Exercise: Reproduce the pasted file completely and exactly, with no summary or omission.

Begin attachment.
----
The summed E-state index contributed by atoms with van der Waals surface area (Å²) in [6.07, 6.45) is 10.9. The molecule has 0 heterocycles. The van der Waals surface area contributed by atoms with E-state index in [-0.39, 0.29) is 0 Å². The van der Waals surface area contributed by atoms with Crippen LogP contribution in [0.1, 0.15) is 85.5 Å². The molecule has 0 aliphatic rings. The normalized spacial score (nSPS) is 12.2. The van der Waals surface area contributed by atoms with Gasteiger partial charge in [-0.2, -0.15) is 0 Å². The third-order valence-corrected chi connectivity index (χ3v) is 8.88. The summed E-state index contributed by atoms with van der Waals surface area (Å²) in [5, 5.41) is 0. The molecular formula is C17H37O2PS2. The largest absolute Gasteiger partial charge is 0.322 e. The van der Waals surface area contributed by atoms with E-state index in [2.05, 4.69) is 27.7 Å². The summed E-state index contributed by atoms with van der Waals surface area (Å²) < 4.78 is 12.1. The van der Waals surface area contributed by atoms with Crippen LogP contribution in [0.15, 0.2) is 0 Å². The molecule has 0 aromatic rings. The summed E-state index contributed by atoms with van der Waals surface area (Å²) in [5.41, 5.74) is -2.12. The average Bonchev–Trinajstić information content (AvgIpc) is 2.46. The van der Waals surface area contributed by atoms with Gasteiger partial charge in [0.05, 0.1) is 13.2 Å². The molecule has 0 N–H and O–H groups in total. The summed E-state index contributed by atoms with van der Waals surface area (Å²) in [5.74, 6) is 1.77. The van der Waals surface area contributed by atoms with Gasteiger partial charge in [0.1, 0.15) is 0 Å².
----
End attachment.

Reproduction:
The summed E-state index contributed by atoms with van der Waals surface area (Å²) in [6.07, 6.45) is 10.9. The molecule has 0 heterocycles. The van der Waals surface area contributed by atoms with E-state index in [-0.39, 0.29) is 0 Å². The van der Waals surface area contributed by atoms with Crippen LogP contribution in [0.1, 0.15) is 85.5 Å². The molecule has 0 aliphatic rings. The normalized spacial score (nSPS) is 12.2. The van der Waals surface area contributed by atoms with Gasteiger partial charge in [-0.2, -0.15) is 0 Å². The third-order valence-corrected chi connectivity index (χ3v) is 8.88. The summed E-state index contributed by atoms with van der Waals surface area (Å²) in [5, 5.41) is 0. The molecular formula is C17H37O2PS2. The largest absolute Gasteiger partial charge is 0.322 e. The van der Waals surface area contributed by atoms with E-state index in [2.05, 4.69) is 27.7 Å². The summed E-state index contributed by atoms with van der Waals surface area (Å²) < 4.78 is 12.1. The van der Waals surface area contributed by atoms with Crippen LogP contribution in [0.15, 0.2) is 0 Å². The molecule has 0 aromatic rings. The summed E-state index contributed by atoms with van der Waals surface area (Å²) in [5.41, 5.74) is -2.12. The average Bonchev–Trinajstić information content (AvgIpc) is 2.46. The van der Waals surface area contributed by atoms with Gasteiger partial charge in [0.05, 0.1) is 13.2 Å². The molecule has 0 N–H and O–H groups in total. The summed E-state index contributed by atoms with van der Waals surface area (Å²) in [5.74, 6) is 1.77. The van der Waals surface area contributed by atoms with Gasteiger partial charge in [0.1, 0.15) is 0 Å².